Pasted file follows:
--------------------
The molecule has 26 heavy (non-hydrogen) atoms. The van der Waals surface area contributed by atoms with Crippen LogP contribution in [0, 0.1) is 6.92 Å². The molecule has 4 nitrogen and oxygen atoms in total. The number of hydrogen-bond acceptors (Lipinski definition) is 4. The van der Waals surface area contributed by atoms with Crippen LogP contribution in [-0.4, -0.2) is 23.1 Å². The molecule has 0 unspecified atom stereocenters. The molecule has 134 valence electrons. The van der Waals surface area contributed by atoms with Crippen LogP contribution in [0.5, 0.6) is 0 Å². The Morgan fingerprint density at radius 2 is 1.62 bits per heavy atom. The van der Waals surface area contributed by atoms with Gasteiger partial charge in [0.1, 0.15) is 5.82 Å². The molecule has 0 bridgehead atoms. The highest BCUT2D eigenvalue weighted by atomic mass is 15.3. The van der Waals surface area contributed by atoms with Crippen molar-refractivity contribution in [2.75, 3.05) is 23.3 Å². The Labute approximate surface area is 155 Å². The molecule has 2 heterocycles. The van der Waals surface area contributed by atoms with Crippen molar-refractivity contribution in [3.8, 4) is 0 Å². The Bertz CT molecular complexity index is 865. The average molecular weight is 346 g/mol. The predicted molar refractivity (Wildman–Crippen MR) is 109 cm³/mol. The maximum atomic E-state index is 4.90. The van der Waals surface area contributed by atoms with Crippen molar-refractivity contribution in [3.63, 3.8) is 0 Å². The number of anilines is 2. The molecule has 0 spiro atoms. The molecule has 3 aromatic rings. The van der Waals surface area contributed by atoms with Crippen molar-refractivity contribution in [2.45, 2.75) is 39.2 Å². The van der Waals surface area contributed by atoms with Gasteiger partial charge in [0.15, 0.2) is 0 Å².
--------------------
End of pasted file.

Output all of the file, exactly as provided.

The molecule has 26 heavy (non-hydrogen) atoms. The van der Waals surface area contributed by atoms with Crippen LogP contribution in [0, 0.1) is 6.92 Å². The molecule has 4 nitrogen and oxygen atoms in total. The number of hydrogen-bond acceptors (Lipinski definition) is 4. The van der Waals surface area contributed by atoms with Crippen LogP contribution in [-0.4, -0.2) is 23.1 Å². The molecule has 0 unspecified atom stereocenters. The molecule has 134 valence electrons. The van der Waals surface area contributed by atoms with Crippen LogP contribution in [0.5, 0.6) is 0 Å². The Morgan fingerprint density at radius 2 is 1.62 bits per heavy atom. The van der Waals surface area contributed by atoms with Gasteiger partial charge in [0.1, 0.15) is 5.82 Å². The molecule has 0 bridgehead atoms. The highest BCUT2D eigenvalue weighted by atomic mass is 15.3. The van der Waals surface area contributed by atoms with Crippen molar-refractivity contribution in [2.75, 3.05) is 23.3 Å². The Labute approximate surface area is 155 Å². The molecule has 2 heterocycles. The van der Waals surface area contributed by atoms with Crippen molar-refractivity contribution in [3.8, 4) is 0 Å². The Bertz CT molecular complexity index is 865. The average molecular weight is 346 g/mol. The predicted molar refractivity (Wildman–Crippen MR) is 109 cm³/mol. The maximum atomic E-state index is 4.90. The van der Waals surface area contributed by atoms with Crippen molar-refractivity contribution in [3.63, 3.8) is 0 Å². The number of anilines is 2. The molecule has 0 spiro atoms. The molecule has 3 aromatic rings. The van der Waals surface area contributed by atoms with Crippen molar-refractivity contribution in [2.45, 2.75) is 39.2 Å². The van der Waals surface area contributed by atoms with Gasteiger partial charge in [0.15, 0.2) is 0 Å².